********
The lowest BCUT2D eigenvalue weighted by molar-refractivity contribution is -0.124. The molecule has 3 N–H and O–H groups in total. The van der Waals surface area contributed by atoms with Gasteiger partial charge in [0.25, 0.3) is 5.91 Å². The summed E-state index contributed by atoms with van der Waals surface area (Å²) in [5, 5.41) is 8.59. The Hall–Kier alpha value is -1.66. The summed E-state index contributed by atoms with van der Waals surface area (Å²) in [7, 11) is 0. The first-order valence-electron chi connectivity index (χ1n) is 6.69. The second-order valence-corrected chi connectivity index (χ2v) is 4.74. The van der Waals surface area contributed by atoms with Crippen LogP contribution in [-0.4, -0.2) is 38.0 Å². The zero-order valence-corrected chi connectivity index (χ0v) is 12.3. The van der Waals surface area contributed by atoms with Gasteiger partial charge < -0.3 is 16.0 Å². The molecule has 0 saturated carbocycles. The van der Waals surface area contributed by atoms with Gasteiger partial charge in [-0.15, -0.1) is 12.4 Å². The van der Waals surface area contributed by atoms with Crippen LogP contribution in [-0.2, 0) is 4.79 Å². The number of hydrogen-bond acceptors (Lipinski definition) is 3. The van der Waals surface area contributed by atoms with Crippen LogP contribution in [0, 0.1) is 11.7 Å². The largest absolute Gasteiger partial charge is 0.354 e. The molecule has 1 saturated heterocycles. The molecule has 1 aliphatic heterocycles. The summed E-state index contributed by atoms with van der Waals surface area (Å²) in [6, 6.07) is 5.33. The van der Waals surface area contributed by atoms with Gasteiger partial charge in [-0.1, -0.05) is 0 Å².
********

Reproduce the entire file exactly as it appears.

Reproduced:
The lowest BCUT2D eigenvalue weighted by molar-refractivity contribution is -0.124. The molecule has 3 N–H and O–H groups in total. The van der Waals surface area contributed by atoms with Gasteiger partial charge in [0.25, 0.3) is 5.91 Å². The summed E-state index contributed by atoms with van der Waals surface area (Å²) in [5, 5.41) is 8.59. The Hall–Kier alpha value is -1.66. The summed E-state index contributed by atoms with van der Waals surface area (Å²) in [7, 11) is 0. The first-order valence-electron chi connectivity index (χ1n) is 6.69. The second-order valence-corrected chi connectivity index (χ2v) is 4.74. The van der Waals surface area contributed by atoms with Crippen LogP contribution in [-0.4, -0.2) is 38.0 Å². The zero-order valence-corrected chi connectivity index (χ0v) is 12.3. The van der Waals surface area contributed by atoms with Gasteiger partial charge < -0.3 is 16.0 Å². The molecule has 0 saturated carbocycles. The van der Waals surface area contributed by atoms with Gasteiger partial charge in [-0.15, -0.1) is 12.4 Å². The van der Waals surface area contributed by atoms with Crippen LogP contribution in [-0.2, 0) is 4.79 Å². The number of hydrogen-bond acceptors (Lipinski definition) is 3. The van der Waals surface area contributed by atoms with Crippen LogP contribution in [0, 0.1) is 11.7 Å². The largest absolute Gasteiger partial charge is 0.354 e. The molecule has 1 saturated heterocycles. The molecule has 1 aliphatic heterocycles. The summed E-state index contributed by atoms with van der Waals surface area (Å²) in [6, 6.07) is 5.33. The van der Waals surface area contributed by atoms with Gasteiger partial charge in [-0.1, -0.05) is 0 Å².